3 South Africa Navy Personnel Die After They Are Swept Off a Submarine Deck During Supply Operation

by Braxton Taylor

CAPE TOWN, South Africa — Three South African navy personnel died and a senior officer was in critical condition after seven crew members of a submarine were swept off its deck by big waves as a helicopter attempted a “vertical transfer” of supplies, the Department of Defence said Thursday.

Wednesday’s accident happened as an Air Force Lynx helicopter was attempting what’s known as a “vertrep” — or vertical replenishment — of supplies to the SAS Manthatisi submarine on the ocean surface off the coast of Cape Town, the department said.

The operation was immediately called off and a rescue effort was launched.

All seven submariners were recovered, but three were pronounced dead. A crew member from the helicopter who was dispatched as a “surface swimmer” to assist in the rescue operation was also recovered and is in the hospital alongside the four surviving submariners.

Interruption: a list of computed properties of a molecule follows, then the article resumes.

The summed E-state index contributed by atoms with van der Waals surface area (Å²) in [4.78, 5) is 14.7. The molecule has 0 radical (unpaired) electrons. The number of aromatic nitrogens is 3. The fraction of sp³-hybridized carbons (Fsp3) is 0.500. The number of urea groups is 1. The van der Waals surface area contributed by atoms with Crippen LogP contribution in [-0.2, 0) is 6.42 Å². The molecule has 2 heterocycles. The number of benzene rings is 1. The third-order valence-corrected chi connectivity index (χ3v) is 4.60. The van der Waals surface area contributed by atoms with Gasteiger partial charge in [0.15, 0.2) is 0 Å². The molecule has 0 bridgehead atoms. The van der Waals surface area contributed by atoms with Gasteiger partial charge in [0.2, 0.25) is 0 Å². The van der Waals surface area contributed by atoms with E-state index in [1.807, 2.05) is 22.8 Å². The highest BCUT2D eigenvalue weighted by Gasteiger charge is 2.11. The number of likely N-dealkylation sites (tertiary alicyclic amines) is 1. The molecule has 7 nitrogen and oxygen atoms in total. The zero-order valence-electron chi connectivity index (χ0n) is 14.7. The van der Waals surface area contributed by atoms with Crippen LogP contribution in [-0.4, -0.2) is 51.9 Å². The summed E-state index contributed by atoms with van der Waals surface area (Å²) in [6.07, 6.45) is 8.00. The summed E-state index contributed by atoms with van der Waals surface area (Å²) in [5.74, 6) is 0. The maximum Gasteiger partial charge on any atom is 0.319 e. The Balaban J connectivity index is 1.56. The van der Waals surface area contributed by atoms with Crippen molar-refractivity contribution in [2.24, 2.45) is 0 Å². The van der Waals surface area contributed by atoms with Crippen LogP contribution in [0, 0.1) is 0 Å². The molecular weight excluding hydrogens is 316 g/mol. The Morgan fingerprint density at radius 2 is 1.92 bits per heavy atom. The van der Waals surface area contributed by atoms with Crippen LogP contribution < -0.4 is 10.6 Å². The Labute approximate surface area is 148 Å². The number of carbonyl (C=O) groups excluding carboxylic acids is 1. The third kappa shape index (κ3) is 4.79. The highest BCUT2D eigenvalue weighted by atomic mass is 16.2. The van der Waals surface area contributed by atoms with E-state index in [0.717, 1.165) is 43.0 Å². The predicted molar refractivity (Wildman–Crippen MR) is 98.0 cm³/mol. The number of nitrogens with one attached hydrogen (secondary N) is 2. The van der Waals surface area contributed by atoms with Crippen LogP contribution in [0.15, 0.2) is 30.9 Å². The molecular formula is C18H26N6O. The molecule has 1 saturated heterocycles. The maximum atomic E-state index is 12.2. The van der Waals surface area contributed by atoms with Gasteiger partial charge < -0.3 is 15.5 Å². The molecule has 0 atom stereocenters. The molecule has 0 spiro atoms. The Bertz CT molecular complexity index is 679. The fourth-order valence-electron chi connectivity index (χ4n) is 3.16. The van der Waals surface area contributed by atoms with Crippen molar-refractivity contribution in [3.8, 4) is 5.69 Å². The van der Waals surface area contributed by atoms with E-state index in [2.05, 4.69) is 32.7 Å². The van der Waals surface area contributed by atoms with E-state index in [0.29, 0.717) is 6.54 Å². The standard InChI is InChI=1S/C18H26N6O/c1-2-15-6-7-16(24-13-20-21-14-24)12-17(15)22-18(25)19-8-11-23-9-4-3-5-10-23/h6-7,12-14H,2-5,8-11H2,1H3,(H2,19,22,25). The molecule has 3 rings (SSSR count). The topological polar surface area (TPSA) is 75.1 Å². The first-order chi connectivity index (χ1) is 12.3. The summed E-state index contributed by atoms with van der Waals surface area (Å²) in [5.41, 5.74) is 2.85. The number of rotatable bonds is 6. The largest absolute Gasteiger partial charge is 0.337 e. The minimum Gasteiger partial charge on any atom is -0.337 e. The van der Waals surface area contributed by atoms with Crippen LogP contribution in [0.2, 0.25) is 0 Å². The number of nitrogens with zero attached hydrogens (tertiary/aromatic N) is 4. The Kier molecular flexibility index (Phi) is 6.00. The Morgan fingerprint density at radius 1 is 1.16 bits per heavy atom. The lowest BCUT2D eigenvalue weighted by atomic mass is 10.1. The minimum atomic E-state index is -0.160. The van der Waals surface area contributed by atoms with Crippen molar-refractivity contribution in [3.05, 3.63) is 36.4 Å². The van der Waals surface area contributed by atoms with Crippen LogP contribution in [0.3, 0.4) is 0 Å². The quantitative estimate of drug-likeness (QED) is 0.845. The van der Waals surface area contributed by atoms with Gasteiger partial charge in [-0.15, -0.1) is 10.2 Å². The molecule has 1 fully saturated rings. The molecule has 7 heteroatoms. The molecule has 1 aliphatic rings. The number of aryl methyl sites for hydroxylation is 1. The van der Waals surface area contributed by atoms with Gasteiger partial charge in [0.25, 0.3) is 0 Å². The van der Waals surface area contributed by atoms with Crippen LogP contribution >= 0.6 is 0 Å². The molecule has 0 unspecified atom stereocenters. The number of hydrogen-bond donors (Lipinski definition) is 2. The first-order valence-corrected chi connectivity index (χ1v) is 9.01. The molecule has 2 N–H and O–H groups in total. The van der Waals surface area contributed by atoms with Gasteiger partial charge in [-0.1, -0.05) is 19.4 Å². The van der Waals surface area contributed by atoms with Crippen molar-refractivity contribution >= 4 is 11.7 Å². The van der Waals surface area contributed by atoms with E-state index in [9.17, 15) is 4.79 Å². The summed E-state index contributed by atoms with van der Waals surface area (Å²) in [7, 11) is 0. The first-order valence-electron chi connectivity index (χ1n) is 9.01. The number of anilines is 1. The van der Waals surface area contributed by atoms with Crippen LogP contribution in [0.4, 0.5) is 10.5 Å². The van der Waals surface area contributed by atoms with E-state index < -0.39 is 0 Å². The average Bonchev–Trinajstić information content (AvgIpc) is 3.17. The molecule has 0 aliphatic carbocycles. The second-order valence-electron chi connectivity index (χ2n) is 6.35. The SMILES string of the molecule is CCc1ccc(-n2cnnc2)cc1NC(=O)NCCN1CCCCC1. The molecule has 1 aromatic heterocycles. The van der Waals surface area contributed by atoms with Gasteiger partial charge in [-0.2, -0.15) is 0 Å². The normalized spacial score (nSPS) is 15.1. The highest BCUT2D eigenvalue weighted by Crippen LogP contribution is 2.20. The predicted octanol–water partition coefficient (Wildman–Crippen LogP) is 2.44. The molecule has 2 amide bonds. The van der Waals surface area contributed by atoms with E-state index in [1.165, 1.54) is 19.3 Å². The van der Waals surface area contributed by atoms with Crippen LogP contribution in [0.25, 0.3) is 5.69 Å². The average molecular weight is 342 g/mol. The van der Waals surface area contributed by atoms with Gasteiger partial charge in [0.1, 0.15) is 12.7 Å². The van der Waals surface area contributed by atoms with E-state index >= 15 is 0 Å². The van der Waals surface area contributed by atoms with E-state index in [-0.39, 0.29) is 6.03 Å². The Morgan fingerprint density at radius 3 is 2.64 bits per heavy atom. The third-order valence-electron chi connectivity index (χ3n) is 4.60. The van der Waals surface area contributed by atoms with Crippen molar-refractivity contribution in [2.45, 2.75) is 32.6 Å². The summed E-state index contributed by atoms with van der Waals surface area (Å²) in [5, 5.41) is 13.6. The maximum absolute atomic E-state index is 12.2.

The National Sea Rescue Institute and other emergency services were called in to help with the rescue, the Department of Defence said. There will be an inquiry into the failed operation and the resulting deaths, the department said.

The South African National Defence Force, which comprises all of the armed forces, said a female officer with the rank of lieutenant commander was among those who died. The victims were named after their families were informed.

Cape Town and other areas on South Africa’s south coast have been hit by extremely rough seas since last weekend, caused by a phenomenon known as “spring tide.”

South African armed forces analyst Dean Wingrin told the defenceWeb website that the submarine was moving to the Cape Town waterfront for a three-day navy exhibition starting on Saturday. The navy has planned the exhibition to mark South Africa’s Heritage Day national holiday on Sunday.

The SAS Manthatisi is one of three German-built Type 209/1400 Heroine-class submarines in the South African navy fleet and had returned to the water earlier this year after undergoing maintenance work.

Story Continues

© Copyright 2023 Associated Press. All rights reserved. This material may not be published, broadcast, rewritten or redistributed.

Read the full article here

You may also like

Leave a Comment